Traveling by plane
According to top-medical-schools, Indonesia has a good national flight network connecting most major cities with Jakarta. Domestic flights depart from Jakarta’s Soekarno Hatta International Airport and Halim Perdanakusuma Airport near Jakarta. Among others, Garuda Indonesia (GA), Citilink QG and Lion Air (JT) operate domestic air traffic in Indonesia.
Air Travel Note
The airport taxes are already included in the ticket price.
Traveling by car/bus
The Indonesian road network covers around 370,000 km. Tolls: In Indonesia, about 530 km of highways are subject to tolls. For example, fees are payable for the route between Nusa Dua, Ngurah Rai (airport) and Benoa in Bali. Payment can be made in cash, electronically or at machines. Crossing the Surmadu Bridge between Java and Madura Island is also subject to a fee. Gas stations are usually available everywhere. In remote areas, such as palm plantations in Kalimantan or Sumatera, there are only rarely official gas stations; at the usual fuel dispensers there, you often pay double or triple the price.
Right-hand traffic/left-hand traffic
Condition of the roads
Just over half of the entire road network is paved. Java has the best road network; Bali and Sumatra follow in second place. The road condition on the other islands is sometimes very poor.
Rental cars are offered by local companies. Cars with a driver can be rented by the hour or by the day at a fixed price. Prices for rental cars with a driver are relatively cheap, which is why this option should always be preferred to self-driving given the difficult traffic in Indonesia.
Taxis can be found in all cities – few have meters. For safety reasons, it is advisable to book taxis at the hotel reception or by calling a taxi company and not to hail them on the street. Becaks (bicycle rickshaws) also operate in many cities (except Jakarta). Becak fares must be negotiated in advance.
Because of the high risk of accidents, especially in Bali and Lombok, renting scooters or bicycles is not advisable.
Long-distance buses run between most cities. For cumbersome journeys with multiple transfers, however, you often have to calculate more than one day. It takes 2 days to travel by bus from Jakarta to Bali. Public buses are often overcrowded. Private companies offer comfortable coaches on many routes, for which tickets usually have to be booked the day before. For example, Lorena Transport operates an extensive bus network in Java and Sumatra. Light meals are often included in the fare on long-haul routes, and many of these private buses offer air conditioning, video and toilet. Until Malam (night buses) serve long distances, Bemos (minibuses) are available at hotels, airports, cities and tourist areas.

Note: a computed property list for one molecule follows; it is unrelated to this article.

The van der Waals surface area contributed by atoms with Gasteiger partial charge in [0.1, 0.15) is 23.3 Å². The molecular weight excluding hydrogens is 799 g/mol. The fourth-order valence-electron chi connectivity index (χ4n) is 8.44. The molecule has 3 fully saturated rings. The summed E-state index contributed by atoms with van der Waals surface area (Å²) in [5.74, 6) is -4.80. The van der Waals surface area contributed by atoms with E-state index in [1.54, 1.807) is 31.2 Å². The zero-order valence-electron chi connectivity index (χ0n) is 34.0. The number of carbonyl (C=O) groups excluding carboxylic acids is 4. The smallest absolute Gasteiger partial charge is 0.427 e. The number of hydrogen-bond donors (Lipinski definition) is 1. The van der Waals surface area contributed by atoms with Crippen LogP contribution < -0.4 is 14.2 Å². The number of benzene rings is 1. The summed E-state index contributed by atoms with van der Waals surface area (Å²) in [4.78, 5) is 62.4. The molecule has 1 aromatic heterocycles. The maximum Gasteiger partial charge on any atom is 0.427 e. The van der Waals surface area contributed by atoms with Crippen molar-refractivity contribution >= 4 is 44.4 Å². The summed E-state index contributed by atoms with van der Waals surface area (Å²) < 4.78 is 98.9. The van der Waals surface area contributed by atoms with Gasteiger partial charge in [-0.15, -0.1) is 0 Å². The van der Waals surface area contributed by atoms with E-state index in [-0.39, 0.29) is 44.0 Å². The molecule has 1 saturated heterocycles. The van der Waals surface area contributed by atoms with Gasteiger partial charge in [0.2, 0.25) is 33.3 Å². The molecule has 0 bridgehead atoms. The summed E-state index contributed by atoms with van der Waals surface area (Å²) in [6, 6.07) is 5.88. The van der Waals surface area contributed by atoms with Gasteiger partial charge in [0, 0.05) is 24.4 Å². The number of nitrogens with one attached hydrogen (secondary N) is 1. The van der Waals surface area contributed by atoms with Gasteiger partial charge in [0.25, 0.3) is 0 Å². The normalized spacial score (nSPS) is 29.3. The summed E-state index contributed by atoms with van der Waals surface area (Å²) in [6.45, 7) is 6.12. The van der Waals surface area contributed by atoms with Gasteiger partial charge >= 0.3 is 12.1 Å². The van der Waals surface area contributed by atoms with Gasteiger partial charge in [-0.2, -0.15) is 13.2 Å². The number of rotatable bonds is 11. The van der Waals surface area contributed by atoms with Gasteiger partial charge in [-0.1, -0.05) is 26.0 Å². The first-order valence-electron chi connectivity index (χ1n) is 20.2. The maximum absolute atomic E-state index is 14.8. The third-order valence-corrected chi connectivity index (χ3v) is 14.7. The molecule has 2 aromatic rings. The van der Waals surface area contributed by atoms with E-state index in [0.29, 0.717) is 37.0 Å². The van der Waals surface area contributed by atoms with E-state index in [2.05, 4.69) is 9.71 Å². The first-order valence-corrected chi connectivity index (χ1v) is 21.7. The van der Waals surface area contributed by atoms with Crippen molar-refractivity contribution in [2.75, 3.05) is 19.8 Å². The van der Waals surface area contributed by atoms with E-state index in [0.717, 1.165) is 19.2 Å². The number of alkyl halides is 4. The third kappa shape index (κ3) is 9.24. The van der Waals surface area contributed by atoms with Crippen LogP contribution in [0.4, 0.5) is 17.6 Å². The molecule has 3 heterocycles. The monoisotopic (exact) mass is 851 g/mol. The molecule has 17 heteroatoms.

Traffic regulations: – Left-hand traffic. – There is no blood alcohol limit. Accidents under the influence of alcohol can, however, be punished with imprisonment. Speed limits: – urban: 40-60 km/h (60-70 km/h on some city streets); – extra-urban: 60-80 km/h; – on main roads: 80-100 km/h. Speed limits may vary across the country as they are set by local authorities. There are also minimum speeds that are 20 km/h below the maximum speed allowed.
The ADAC foreign emergency call offers ADAC members and holders of ADAC foreign health and accident insurance comprehensive assistance in the event of vehicle breakdowns, traffic accidents, loss of documents and money, and medical emergencies. The emergency number is available around the clock; for vehicle damage: Tel. +49 (89) 22 22 22, for illnesses: +49 (89) 76 76 76. The ADAC partner club in Indonesia is Ikatan Motor Indonesia (IMI), Jakarta, Tel. +62 (21) 571 20 32
The international driver’s license must be carried along with the national driver’s license.
Traveling in the city
Jakarta is the only city in the country with a well-functioning bus network. Bajaj (motorized, three-wheeled vehicles with space for two passengers) also operate in the city and can be rented by the hour or for single trips. The price should be agreed before departure. Taxis and minibuses are also available. There are light rail services in Jakarta, Bandung and Surabaya.
Locally on the way by train
The Indonesian railway network covers around 7000 km of railway tracks on Sumatra, Madura and Java. Indonesian Railways is state-owned and operated by PT Kereta Api. There are three non-contiguous railway networks in Sumatra (Aceh and North Sumatra, West Sumatra, South Sumatra and Lampung). An extensive railway network is available on Java. Express trains run between major cities, such as the Argo Bromo Anggrek, which connects Jakarta to Surabaya and has dining and sleeping cars. There are three different classes. 1st class (Eksekutif) is air-conditioned and one meal is provided. 2nd class compartments (Bisnis) mostly have fans. There is also the Ekonomi class (Economy).
Traveling by ship
Pelni, the largest Indonesian shipping company, offers ferry services to almost all inhabited Indonesian islands; albeit often with long travel times. On the other hand, the ferry company asdp indonesia ferry uses speedboats. There are ferry services between Sumatra, Sulawesi and Kalimantan. Regular ferry services also exist between Java and Sumatra and between Ketapang (Java) and Gilimanuk (Bali). The Kapuas River in western Kalimantan is an important link between different areas. For more information, contact the Indonesia Tourist Bureau.